Nick Clegg is probably the modern politician who seems to try the hardest to engage with the public; despite the almost constantly negative responses. He hosts a weekly radio show, makes frequent public appearances (even set to appear on Channel 4's The Last Leg to try and convince at least one undecided voter directly) and has been a vocal critic of the delays in the Chilcot Report.
Defined by a storm in a D cup, this week The Sun newspaper's decision to 'hilariously' pretend it had listened to anti-Page 3 campaigners was offensively unfunny. Put to one side the endless debate and incorrect columns about Page 3's supposed demise, if the aim was to cynically generate a shed load of free PR for the declining red top then bravo, didn't they do well. Now the challenge they face is trying to convince the rest of us that we should keep reading.
Blair's new Thatcherism and warmongering pushed me from Labour long ago, but still every new tory-lite policy Miliband's Labour announces seems like a fresh betrayal. It's high time the base support Labour takes for granted realised that continuing to vote Labour is not in their best interest. It's time for a real change, for the common good.
On Monday, the Green Party unveiled their new campaign poster in Westminster, boasting a rich, emerald green where the MP of Brighton Pavillion Caroline Lucas and party leader Natalie Bennett stand, both with beaming smiles and the tagline: What are you afraid of boys? - I like it...
This week, I sat in the public gallery of the House of Commons, to watch an Opposition Day debate on the UK's Trident nuclear weapons programme. Sometimes I like to sit in the gallery, instead of watching on TV at home, because it means you get to see lots more fascinating things.
With that in mind, David Cameron has vowed to treble the number of start-up loans the government is dishing out to Britain's aspiring entrepreneurs. Who wouldn't love that? There's just one little problem: if that same government doesn't make some serious changes to the level of support small businesses are currently afforded, in five years we may have about 75,000 failed startups on our hands.
Access to legal advice is scarcer now than it was in 1949, a damning report by the General Bar Council has claimed. The study, published by the regulatory body last year, claims that cuts to legal aid have left "devastating" implications for those hoping for a fair trial within Britain's criminal justice system.
Ordinarily, an impending election would whip politicians into a mad frenzy of desperately trying to rectify such a disaster; then things might actually change. Another good reason for young people to vote.
Nigel Farage has been seeking to find the Tory baseline on Europe, but with Cameron completely fluid on policy and willing to veer further and further right, Farage has struggled to land a destructive blow in the past couple of months.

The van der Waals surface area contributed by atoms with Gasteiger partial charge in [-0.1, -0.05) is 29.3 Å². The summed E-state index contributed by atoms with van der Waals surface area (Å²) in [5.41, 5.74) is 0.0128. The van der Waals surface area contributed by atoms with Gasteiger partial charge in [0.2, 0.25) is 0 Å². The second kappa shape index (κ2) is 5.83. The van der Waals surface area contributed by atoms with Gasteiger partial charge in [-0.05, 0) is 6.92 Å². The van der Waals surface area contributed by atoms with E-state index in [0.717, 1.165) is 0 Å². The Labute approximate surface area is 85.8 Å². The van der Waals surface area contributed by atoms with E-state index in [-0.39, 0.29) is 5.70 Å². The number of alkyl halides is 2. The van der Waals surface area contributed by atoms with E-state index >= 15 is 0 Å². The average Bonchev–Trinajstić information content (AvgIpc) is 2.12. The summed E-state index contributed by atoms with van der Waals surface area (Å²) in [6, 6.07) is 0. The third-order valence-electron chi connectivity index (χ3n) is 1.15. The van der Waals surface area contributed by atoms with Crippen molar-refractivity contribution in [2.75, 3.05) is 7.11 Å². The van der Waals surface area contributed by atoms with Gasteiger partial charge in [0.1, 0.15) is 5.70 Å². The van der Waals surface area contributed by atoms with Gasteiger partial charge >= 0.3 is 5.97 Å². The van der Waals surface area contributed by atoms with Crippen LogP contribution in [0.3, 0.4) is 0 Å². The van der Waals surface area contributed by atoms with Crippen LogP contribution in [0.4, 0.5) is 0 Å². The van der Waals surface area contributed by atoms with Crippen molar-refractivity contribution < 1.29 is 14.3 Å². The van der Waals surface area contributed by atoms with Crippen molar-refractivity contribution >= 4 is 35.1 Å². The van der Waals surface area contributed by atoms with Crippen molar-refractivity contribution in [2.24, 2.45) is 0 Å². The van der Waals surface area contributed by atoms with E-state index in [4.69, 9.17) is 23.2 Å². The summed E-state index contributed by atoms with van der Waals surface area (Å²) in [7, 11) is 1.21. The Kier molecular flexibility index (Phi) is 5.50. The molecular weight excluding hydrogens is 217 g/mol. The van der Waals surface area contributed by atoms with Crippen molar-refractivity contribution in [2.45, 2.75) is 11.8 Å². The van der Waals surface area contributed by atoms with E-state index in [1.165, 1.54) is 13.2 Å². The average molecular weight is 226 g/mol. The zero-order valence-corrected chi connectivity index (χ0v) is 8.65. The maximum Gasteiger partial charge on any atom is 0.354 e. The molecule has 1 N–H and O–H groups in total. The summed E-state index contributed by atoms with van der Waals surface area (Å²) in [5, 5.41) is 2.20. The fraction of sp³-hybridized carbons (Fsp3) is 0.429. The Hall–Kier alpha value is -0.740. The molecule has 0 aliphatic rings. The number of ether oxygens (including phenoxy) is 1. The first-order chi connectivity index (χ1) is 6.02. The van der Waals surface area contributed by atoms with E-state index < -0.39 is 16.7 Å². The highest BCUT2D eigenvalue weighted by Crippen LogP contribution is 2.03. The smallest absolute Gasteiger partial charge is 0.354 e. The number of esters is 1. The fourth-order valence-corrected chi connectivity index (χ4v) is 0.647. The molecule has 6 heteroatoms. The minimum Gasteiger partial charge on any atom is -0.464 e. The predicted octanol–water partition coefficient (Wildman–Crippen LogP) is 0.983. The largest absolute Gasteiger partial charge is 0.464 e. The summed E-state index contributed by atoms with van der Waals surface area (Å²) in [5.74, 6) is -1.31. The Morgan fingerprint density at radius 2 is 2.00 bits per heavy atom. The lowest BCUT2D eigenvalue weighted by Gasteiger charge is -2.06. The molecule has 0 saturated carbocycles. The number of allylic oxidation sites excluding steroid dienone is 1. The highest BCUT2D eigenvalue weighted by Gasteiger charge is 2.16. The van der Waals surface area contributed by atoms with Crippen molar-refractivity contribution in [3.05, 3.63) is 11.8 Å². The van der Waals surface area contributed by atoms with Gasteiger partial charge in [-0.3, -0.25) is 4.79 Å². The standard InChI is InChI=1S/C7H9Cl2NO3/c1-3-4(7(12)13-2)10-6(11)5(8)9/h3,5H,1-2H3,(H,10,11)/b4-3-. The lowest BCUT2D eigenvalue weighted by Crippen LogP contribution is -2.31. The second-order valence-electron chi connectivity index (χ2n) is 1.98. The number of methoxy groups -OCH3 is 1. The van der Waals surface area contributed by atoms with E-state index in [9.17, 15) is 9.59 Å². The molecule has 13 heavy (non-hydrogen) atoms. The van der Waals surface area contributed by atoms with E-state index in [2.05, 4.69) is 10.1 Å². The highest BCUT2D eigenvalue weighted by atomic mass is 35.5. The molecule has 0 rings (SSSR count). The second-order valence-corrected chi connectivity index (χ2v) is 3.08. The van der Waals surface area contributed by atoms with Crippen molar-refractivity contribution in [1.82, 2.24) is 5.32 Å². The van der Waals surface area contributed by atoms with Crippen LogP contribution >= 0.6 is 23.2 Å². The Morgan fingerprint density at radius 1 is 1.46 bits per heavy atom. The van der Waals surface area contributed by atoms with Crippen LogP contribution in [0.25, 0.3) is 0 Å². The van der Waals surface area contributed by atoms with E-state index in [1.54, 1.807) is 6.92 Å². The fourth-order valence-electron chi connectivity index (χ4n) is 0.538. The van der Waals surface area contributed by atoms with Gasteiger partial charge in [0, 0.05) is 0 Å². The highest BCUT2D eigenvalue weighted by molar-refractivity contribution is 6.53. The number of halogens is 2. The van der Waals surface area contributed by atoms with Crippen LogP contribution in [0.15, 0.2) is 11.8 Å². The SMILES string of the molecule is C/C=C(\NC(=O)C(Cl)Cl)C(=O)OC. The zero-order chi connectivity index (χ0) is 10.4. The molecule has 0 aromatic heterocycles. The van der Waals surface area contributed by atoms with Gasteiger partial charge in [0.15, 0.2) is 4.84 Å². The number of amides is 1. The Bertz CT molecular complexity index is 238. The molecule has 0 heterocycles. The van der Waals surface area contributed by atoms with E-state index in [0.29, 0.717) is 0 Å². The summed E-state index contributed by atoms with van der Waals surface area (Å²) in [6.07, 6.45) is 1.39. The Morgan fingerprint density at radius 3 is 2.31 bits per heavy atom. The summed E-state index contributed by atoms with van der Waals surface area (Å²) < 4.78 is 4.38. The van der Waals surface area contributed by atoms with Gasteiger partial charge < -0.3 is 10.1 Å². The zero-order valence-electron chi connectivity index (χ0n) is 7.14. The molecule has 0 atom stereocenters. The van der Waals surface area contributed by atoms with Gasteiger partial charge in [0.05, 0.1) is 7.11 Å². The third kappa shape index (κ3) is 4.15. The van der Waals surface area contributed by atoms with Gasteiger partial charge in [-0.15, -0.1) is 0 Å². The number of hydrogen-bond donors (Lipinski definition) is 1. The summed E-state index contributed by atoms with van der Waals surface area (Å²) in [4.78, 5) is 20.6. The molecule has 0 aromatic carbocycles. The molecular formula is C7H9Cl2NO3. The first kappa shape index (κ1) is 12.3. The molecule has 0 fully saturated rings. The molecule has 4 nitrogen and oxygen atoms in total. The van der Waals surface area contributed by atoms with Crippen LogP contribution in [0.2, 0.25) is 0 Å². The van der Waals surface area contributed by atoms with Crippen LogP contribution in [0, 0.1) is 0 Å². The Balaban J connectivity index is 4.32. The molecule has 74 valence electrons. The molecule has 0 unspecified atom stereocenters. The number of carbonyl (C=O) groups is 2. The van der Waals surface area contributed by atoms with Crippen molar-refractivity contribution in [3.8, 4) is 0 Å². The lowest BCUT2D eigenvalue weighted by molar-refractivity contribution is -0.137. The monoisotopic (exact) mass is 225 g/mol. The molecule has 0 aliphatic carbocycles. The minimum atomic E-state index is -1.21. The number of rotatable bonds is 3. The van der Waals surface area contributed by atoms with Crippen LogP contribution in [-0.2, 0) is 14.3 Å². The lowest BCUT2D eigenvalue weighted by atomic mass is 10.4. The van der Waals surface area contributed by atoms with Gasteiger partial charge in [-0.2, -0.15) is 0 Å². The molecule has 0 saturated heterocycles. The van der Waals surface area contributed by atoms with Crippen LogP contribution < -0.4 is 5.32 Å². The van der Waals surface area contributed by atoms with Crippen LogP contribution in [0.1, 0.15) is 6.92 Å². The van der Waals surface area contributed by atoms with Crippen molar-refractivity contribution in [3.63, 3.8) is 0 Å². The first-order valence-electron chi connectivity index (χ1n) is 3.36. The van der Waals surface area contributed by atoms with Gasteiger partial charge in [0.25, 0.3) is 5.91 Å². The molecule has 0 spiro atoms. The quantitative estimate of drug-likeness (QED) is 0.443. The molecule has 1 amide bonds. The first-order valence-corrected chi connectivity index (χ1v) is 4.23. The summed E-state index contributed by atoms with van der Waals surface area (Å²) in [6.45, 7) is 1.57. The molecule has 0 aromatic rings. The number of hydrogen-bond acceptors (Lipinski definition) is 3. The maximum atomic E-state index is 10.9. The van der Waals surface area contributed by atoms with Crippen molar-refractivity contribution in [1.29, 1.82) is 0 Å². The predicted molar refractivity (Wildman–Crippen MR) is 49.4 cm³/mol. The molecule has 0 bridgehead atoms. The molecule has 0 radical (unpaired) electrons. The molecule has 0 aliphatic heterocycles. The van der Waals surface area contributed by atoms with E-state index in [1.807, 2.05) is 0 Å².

When I first read about the Local Government (Religious etc. Observances) Bill, it struck me as somehow sinister and hilarious at the same time. Jake Berry, little known MP and spirited devil-dodger, has decided that best way to open council meetings is with a nod to The Almighty.
Cameron has concluded that the Greens are powerful and relevant enough to potentially split the left. I disagree with Mr. Cameron on almost everything, but on this we agree. The Greens are now a threatening political force. The sneaky rise of the Greens is over. The Greens have risen.
David Cameron, launching the initiative in 2010, said "Today is the start of a deep, serious reform agenda to take power away from politicians and give it to people.' Today, references to the Big Society have been largely erased from the Government's website. The Prime Minister no longer talks about his big idea...
For full employment to become a reality, any government needs to ensure all of Britain benefits from prosperity. The coalition would rather make empty rhetorical gestures than actually work towards real opportunities for all.
"When I go campaigning as a member of the Conservative party, most people at the door say to me "ahhh politicians, they're all the same... They don't understand what it is like for the rest of us". It's not that they think all MPs are liars, or cheats or corrupt. It's that they are not able to recognise or associate with the challenges of the majority of the population.
Encryption isn't just used for social communication channels, it's also used to send most forms of confidential details over the internet, from online banking login details to credit card information for online shopping.
The prologue to this election has been a narrative of disaffection and apathy among the public over a lack of real choices, real differences between the main players. But I don't see that - I see big differences, and very clear choices.